My Evolution as an Ebook Developer

Photo: Galapagos Turtle
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I have been thinking lately about how different my habits as an ebook developer are now than they were one, two, or five years ago. And about how that evolution is absolutely about working toward making better ebooks.  I can say without reservation – and with a healthy dose of regret – that some of the ebooks I’ve made have terrible mark-up. But also that the ebooks created under my watch these days are excellent.

I can say without reservation – and with a healthy dose of regret – that some of the ebooks I’ve made have terrible mark-up.

But let’s back up a bit. The learning curve of a traditionally-trained typesetter to the work of ebook development is steep. I’m no dummy but I don’t come at ebook development from, say, a web development background. (And those people who did went running, screaming back to web dev work.) When I started to make ebooks, I didn’t really know HTML or CSS or any of the technical bits and pieces that go into making an ebook. Imagine a typesetter who is used to fussing with line endings and paragraph spacing trying to wrap her head around the very nature of reflowable EPUB at the very same time that she parses HTML rules, what’s possible in a valid EPUB, and the cascading part of cascading style sheets.

There were missteps.

It’s safe to say that many of those missteps came from relying too heavily on the tools we use. For example, and brace yourself for this: InDesign does not export sound ebooks. In fact, without knowing how to trick ID into clean HTML, the default export is a mess – even on cleanly-styled content. Other tools have good intentions but are, say, created by tinkerers who don’t have the semantics of an ebook’s markup at the top of their to-do list.

In the past three years or so, I have shifted how I think about ebooks to include accessibility at the forefront of how I develop ebooks. That, in turn, has had a profound effect on how I approach the markup and styling of all the ebooks that I touch. The publishing industry is now producing nearly everything they publish in concurrent digital and paper formats. One would think that this would address all of the accessibility issues presented by a print-only marketplace. But, and brace yourself again, electronic publishing is not synonymous with accessible publishing. Exporting ebooks until they look decent in iBooks, for example, does not mean that the code under the hood meets even the most generous of accessibility baseline standards.

The lesson to be learned here is that over-reliance on tools to do our thinking is an enormous problem. The tools aren’t evil and aren’t trying to sabotage our work. But the engineers creating those tools are making decisions for a larger business generally, and their goals likely don’t align with ebook developer’s goals of making good ebooks.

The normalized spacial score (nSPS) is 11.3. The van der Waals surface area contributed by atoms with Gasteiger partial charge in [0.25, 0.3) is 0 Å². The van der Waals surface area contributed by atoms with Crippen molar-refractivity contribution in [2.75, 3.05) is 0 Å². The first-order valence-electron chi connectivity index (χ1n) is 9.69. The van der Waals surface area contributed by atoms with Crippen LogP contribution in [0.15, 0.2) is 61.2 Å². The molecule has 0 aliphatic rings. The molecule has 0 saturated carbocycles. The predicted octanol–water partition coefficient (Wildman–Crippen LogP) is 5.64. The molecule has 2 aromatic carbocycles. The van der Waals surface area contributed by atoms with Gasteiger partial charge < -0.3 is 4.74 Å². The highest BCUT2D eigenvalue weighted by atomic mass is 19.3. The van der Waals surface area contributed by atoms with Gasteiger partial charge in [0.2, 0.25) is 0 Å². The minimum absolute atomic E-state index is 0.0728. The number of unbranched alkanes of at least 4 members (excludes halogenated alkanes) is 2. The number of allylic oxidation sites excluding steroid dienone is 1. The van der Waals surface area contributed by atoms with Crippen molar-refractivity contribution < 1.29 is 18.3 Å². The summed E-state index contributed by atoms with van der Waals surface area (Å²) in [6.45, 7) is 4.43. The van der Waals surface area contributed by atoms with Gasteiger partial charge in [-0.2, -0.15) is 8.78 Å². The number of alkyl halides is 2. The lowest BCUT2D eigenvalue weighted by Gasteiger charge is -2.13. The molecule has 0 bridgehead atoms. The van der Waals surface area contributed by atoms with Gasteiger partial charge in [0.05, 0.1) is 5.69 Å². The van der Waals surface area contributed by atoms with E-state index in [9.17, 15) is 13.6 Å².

But I like to think of myself as a Galapagos turtle – slow to change, but evolving well and likely to last.

I know that it has taken me far too long to come around to thinking about ebooks from an accessibility point of view. I blame my slow-to-change typesetter mentality (it’s not my fault – it’s on page one of the typesetter handbook to resist all change). I was also being hella overwhelmed by change in the early days of my shift to ebook development. But I like to think of myself as a Galapagos turtle – slow to change, but evolving well and likely to last.

4 Responses to “My Evolution as an Ebook Developer”

  1. Kira Gale says:

    Please write a book about your experiences and suggestions. It would be very helpful. Are you planning to write more about this?

  2. Jean K says:

    Hell’s Bells, Laura! You and I both know that you’ve evolved way faster than any Galapagos tortoise. There is a learning curve to any technology.

    I highly doubt that the first stylesheet I ever wrote was perfect in any way. It worked. Sometimes good enough = not broken = done.

    And then you learn. You learn from experience and other people’s code. You learn from the brilliant and you learn to recognize the schlock. Consultants may learn about schlock earlier than independents by nature of the point that consultants see code written by a whole bunch of people over a relatively short but continuous time.

    You learn from QA. You learn from industry best practices. This stuff doesn’t happen in the blink of an eye or by some Matrix-like USB port in the back of our heads (although it’s scary to think that some people think this is a neat idea to explore for reals).

    I see this post as autobiographical. You don’t have to apologize for growing as an ebook developer. Yeah. This stuff isn’t rocket surgery, but it’s also something that didn’t exist in its current form just 20 years ago. It’s being invented as you go.

    And damn. Now I feel like the old crank. Sorry. 😉

  3. Laura Brady says:

    How kind of you to think there would be any interest in such a thing, Kira.

  4. Andy Culbertson says:

    It’s like that for programmers too. We’re always learning better ways to do things, so looking back at our old code brings a cringe.